2. Berberine (BRB)

Berberine (Figure 1) is a plant metabolite that belongs to the group of isoquinoline alkaloids and exhibits low toxicity as well as strong biological and pharmacological activities [8][9]. It is a very important natural alkaloid that is used to synthesise various bioactive derivatives by modifying functional groups that are important for the development of new and selective treatments [10]. Among the Berberidaceae family, the genus Berberis includes approximately 450–500 species, which are the major natural sources of berberine [9][10]. This active compound can be found in the leaves, stems, twigs, barks, rhizomes, and roots of many medicinal plants [10]. At present, berberine is of great interest due to its, among others, anticancer [11][12], cholesterol-lowering [13], antidiabetic [14], anti-obesity [15], hypolipidemic [16], hepatoprotective [17], antihypertensive [18], antidepressant [19], anti-inflammatory [20], antidiarrheal [21], anti-neurological [22][23], antibacterial [24], and antiviral [25] properties. However, the favourable applications of berberine are restricted by the weak pharmacokinetics of the compound. Nonetheless, berberine appears to be very effective and can be used in combination with other chemotherapeutics or treatments [8]. The growing interest in this compound can be seen in the increasing number of articles (Figure 2).
Figure 1. Berberine structure (ChemSpider database).
Figure 2. The number of papers on berberine per year (PubMed database).

3. Catechin (CT)

Catechins (Figure 3) are natural polyphenolic compounds—flavan-3-ols (or flavanols); which belong to the flavonoid family [26][27]. They can be classified into two groups: free and esterified catechins [27]. The group of non-esterified catechins includes galocatechin, epicatechin, and epigallocatechins, while the group of esterified catechins comprises epigallocatechin gallate, epicatechin gallate, gallocatechin gallate, and catechin gallate [27]. These compounds are present at high concentrations in various fruits, vegetables, and beverages, for example: grapes (Vitis L.), blackberries (Rubus L.), raspberries (Rubus L.), apples (Malus Mill.), pears (Pyrus L.), cherries (Cerasus Mill.), green tea (Camellia sinensis), chocolate, and legumes [28]. Notwithstanding, most studies focus on teas derived from Camellia sinensis when assessing the amount and activity of catechins [29][30]. The amount of catechin in these natural sources is dependent on several factors, among others: variety, location and cultivation practices, season, illumination, and altitude [27]. Despite the fact that these compounds are not crucial in human nutrition, they can support well-being by preventing different ailments [28]. Numerous studies have shown the varying biological activities of these compounds, i.e., antibacterial [31], antifungal [32], antiviral [33], anticancer [34], antimutagenic [35], antiproliferative [36], antioxidative [37], anti-inflammatory [38], UV protection [39], and anti-neurodegenerative [40]. The number of articles on catechin is shown in Figure 4.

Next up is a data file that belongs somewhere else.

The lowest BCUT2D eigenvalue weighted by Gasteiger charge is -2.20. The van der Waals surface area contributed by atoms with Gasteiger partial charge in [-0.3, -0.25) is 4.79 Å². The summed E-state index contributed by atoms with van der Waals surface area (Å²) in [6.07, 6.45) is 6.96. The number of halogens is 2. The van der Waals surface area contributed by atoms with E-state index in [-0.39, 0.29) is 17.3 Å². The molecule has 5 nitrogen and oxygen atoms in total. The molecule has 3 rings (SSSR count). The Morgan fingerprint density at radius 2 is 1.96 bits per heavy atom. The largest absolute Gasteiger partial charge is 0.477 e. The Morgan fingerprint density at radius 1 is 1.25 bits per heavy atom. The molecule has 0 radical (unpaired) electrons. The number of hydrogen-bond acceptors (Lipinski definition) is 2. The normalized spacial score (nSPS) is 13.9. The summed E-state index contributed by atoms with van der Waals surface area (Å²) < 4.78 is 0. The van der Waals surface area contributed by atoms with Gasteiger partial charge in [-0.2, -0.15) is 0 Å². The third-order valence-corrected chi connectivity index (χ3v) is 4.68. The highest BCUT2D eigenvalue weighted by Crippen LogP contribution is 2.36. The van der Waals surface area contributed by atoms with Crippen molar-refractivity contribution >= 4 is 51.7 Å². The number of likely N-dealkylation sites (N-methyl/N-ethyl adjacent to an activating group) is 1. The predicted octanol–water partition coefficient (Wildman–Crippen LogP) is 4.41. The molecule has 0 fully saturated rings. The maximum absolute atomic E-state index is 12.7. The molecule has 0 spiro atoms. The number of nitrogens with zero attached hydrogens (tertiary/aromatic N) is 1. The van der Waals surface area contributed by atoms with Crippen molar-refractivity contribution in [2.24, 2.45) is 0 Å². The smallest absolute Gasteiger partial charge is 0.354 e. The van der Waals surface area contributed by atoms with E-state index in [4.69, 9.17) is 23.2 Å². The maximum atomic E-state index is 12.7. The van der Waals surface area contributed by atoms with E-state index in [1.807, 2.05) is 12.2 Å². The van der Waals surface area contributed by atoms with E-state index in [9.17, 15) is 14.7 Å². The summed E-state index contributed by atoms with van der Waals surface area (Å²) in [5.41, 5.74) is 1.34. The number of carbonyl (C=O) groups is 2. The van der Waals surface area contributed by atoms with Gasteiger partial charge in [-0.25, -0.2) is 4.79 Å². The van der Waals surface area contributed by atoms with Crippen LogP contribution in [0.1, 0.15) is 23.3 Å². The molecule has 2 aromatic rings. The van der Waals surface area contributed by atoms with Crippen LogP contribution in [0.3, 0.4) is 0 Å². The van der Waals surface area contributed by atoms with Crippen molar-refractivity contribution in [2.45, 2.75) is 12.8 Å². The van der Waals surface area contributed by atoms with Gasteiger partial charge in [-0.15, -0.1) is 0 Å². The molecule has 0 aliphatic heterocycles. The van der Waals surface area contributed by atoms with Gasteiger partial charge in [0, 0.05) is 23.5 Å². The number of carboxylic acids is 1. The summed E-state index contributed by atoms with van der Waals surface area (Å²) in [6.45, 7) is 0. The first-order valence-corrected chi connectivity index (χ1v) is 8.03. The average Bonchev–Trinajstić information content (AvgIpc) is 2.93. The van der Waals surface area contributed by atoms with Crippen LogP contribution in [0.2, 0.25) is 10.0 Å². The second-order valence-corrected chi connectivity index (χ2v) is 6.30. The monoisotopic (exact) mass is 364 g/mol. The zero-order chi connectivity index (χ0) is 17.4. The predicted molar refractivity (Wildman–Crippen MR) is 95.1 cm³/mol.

Figure 3. L-(–)-catechin (on the left) and D-(+)-catechin (on the right) structures (ChemSpider database).
Figure 4. The number of papers on catechin per year (PubMed database).

4. Chelerythrine (CHE)

Chelerythrine (Figure 5) is a type III benzophenanthridine alkaloid isolated from four plants of the families Papaveraceae (e.g., Chelidonium majus L., Macleaya cordata (Willd.) R.Br., and Sanguinaria canadensis L.) and Rutaceae (e.g., Zanthoxylum asiaticum (L.) Appelhans, Groppo & J.Wen) [41][42][43]. This bioactive compound possesses anti-inflammatory [44], antibacterial [45], antifungal [46], and antitumor [47] activities. The increase in interest among scientists is clearly visible in Figure 6.
Figure 5. Chelerythrine structure (ChemSpider database).
Figure 6. The number of papers on chelerythrine per year (PubMed database).

5. Cinnamaldehyde (CAN)